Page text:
NPR “Fresh Air” host Terry Gross tells Marc Maron in a recent interview in front of a live audience at the BAM Opera House in Brooklyn:
There was a period when I didn’t want to be photographed. It was a short period, but I declined to be photographed because I thought radio listeners want you to be who they think you are visually. I’d meet people and they’d go, “Oh! really?” There’s this thing, like, when you’re on radio and you feel [?] the speaker, people assume, So she’s tall. And really, I’m so short. And so I’d always feel like people would meet me and they’d feel like – they’d hide their disappointment. Like – “Oh, she’s kind of short. she’s not really very glamorous.” So I thought, let me be whoever they want me to be visually.
Mom to Terry: Don’t tell them anything about us!
I grew up in a family that thought that we shouldn’t share things about the family. You keep that inside. And so there was an article about me that was written for Philadelphia magazine years ago, and the gist of the article was: People don’t know much about her, they don’t know who she really is. One of the people on my staff was quoted as saying, “She’s really great, I really like working with her. I don’t know a thing about her.”
So my mother took the article and said, “You shouldn’t have told them all of this!” She said something like, “I don’t even want this in my house!” And I was like, “Mom, the article was about how nobody knows anything about me!” So it’s kind of ironic that what I do for a living is help people share things about themselves that might be of value to other people.
New: Gross is referring to a Philadelphia article from September of 1992, “Terry Gross Hears Voices,” by Bob Huber. It’s not online, but editors Joel Mathis and Timothy Haas were kind enough to dig it up and send this clip.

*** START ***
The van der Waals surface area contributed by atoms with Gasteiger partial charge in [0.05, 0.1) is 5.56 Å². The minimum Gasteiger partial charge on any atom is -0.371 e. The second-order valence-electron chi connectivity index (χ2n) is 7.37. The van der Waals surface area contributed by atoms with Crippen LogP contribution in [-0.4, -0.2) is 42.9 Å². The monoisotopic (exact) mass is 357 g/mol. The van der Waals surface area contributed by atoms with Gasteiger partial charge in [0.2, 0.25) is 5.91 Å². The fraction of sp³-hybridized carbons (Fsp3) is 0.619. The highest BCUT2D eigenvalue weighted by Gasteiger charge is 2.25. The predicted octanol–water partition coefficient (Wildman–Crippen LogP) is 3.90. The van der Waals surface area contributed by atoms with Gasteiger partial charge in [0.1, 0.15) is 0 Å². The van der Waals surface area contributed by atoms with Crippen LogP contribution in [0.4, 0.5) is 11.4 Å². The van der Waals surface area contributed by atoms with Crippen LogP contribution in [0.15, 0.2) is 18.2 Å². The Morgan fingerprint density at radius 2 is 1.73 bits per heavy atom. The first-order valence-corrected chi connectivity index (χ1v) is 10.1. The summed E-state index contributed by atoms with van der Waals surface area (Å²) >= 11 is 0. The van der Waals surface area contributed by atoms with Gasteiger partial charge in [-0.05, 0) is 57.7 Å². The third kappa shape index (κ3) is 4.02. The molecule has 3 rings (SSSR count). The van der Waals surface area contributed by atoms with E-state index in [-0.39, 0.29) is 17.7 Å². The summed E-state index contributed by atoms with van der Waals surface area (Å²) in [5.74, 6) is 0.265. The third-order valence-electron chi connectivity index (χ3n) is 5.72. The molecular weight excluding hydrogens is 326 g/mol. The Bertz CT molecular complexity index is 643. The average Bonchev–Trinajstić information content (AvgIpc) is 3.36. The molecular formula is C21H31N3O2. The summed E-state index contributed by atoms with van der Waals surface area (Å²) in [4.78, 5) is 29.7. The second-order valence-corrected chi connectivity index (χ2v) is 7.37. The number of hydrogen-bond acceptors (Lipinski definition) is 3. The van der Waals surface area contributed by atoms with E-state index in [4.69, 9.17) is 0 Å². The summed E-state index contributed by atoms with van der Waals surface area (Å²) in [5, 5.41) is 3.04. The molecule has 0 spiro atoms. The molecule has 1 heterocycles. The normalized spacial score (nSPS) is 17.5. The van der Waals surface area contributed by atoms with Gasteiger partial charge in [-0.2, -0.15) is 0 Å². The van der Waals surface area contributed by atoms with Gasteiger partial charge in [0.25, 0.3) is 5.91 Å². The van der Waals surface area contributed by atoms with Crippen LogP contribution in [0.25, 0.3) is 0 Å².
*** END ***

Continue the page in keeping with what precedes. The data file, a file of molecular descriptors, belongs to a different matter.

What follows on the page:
* Marc Maron interviews Terry Gross (unedited, 90 minutes) (wtfpod.com) | Shorter edited NPR version (npr.org)
University of Montana j-school dean and former NPR reporter Larry Abramson was one of the first to tweet the news Thursday about Lee Enterprises closing its Montana state bureau, which serves newspapers in Billings, Missoula, Helena, Butte and Hamilton. I’m told the Billings Gazette newsroom learned of the bureau closing through Abramson and that staffers were called into an all-hands meeting five minutes after his tweet was posted.
The announcement is so big in the state that it’s on the front page of today’s Gannett-owned Great Falls Tribune. Its editor, Jim Strauss, says “the loss of the Lee Bureau is a hit to the watchdog role of Montana media.”
My sources say veteran Lee political reporters Chuck Johnson and Mike Dennison were told by Billings Gazette editor Darrell Ehrlick that they had a choice of a 40% pay cut or a buyout. The men chose the latter. (I’ve asked Ehrlick to comment.)
Ehrlick told a Montana Television Network reporter that Lee is changing the way it does state coverage, and that instead of focusing on state government and politicians, it will look at news on an “issue and regional level.”
A Montana journalist writes me in an email: “Utterly pissed about this and concerned about what this means for political coverage in a state where they [Johnson and Dennison] were essentially the only ones reporting.”
My regular readers know about Lee CEO Mary Junck and her executive team taking big bonuses after cutting newsroom staffs. On May 10, the University of North Carolina gave Junck an honorary degree.
* Lee closes its Montana state bureau (greatfallstribune.com) | (lastbestnews.com)
* WTF! A Texas school district is claiming ownership of a student’s portfolio of 4,000+ photos. (petapixel.com)
* Two bids for the New York Daily News. (nypost.com)
* Business Insider’s business plans “absolutely calls for significant unprofitability this year,” says its president. (digiday.com)
* The Star-Ledger catches Chris Christie telling another “big lie.” (nj.com)
* Michel du Cille, the late Washington Post photographer, wins two Robert F. Kennedy Journalism Awards. (washingtonpost.com)
* Boca Raton Tribune suspends a contributor and investigates his alleged plagiarism. (risemiaminews.com)
* Friends of “On Writing Well” author William Zinsser are gathering today to celebrate his life. (theatlantic.com)
* A Bloomberg News freelancer has photographed every Harvard graduation ceremony since 1981. (harvard.edu)
* St. Paul Pioneer Press puts its longtime headquarters up for sale. (bizjournals.com)
* Yes, we all know about the declining value of newspapers. (pewresearch.org)
* Capital Gazette’s Steve Gunn is named editor of the Virginian-Pilot. (hamptonroads.com) | Rick Hutzell is promoted at the Capital Gazette. (capitalgazette.com)
* IN JOBS: Apply for the Associated Press‐NORC Center for Public Affairs Research Journalism Fellowship Program. (Romenesko Jobs)
* “Wimpy Kid” author Jeff Kinney is opening a bookstore in Plainville, Mass. (nytimes.com)
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